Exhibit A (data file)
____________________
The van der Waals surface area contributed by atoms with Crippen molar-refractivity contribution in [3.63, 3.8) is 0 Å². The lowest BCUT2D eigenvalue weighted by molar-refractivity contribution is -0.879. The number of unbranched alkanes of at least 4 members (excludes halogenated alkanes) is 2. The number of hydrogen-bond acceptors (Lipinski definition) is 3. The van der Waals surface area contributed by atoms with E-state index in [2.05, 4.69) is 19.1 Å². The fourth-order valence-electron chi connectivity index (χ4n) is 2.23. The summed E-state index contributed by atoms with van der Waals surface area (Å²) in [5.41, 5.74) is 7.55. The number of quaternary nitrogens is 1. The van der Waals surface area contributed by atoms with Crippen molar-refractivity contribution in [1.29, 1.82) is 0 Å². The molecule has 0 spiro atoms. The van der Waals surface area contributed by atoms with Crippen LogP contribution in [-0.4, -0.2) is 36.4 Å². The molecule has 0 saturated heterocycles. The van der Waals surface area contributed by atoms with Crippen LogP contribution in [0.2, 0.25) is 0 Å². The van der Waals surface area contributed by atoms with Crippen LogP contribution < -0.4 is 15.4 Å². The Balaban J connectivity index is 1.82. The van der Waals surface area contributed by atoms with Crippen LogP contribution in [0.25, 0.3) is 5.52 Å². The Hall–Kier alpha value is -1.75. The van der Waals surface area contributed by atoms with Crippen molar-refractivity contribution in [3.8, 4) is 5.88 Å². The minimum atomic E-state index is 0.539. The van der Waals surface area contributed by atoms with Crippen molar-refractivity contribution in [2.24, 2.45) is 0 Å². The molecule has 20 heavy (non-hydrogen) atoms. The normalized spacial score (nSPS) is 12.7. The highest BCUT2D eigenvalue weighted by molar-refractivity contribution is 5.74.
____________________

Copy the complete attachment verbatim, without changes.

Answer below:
The van der Waals surface area contributed by atoms with Crippen molar-refractivity contribution in [3.63, 3.8) is 0 Å². The lowest BCUT2D eigenvalue weighted by molar-refractivity contribution is -0.879. The number of unbranched alkanes of at least 4 members (excludes halogenated alkanes) is 2. The number of hydrogen-bond acceptors (Lipinski definition) is 3. The van der Waals surface area contributed by atoms with E-state index in [2.05, 4.69) is 19.1 Å². The fourth-order valence-electron chi connectivity index (χ4n) is 2.23. The summed E-state index contributed by atoms with van der Waals surface area (Å²) in [5.41, 5.74) is 7.55. The number of quaternary nitrogens is 1. The van der Waals surface area contributed by atoms with Crippen molar-refractivity contribution in [1.29, 1.82) is 0 Å². The molecule has 0 spiro atoms. The van der Waals surface area contributed by atoms with Crippen LogP contribution in [-0.4, -0.2) is 36.4 Å². The molecule has 0 saturated heterocycles. The van der Waals surface area contributed by atoms with Crippen LogP contribution in [0.2, 0.25) is 0 Å². The van der Waals surface area contributed by atoms with Crippen LogP contribution < -0.4 is 15.4 Å². The Balaban J connectivity index is 1.82. The van der Waals surface area contributed by atoms with Crippen LogP contribution in [0.25, 0.3) is 5.52 Å². The Hall–Kier alpha value is -1.75. The van der Waals surface area contributed by atoms with Crippen molar-refractivity contribution in [3.8, 4) is 5.88 Å². The minimum atomic E-state index is 0.539. The van der Waals surface area contributed by atoms with Crippen molar-refractivity contribution in [2.24, 2.45) is 0 Å². The molecule has 20 heavy (non-hydrogen) atoms. The normalized spacial score (nSPS) is 12.7. The highest BCUT2D eigenvalue weighted by molar-refractivity contribution is 5.74.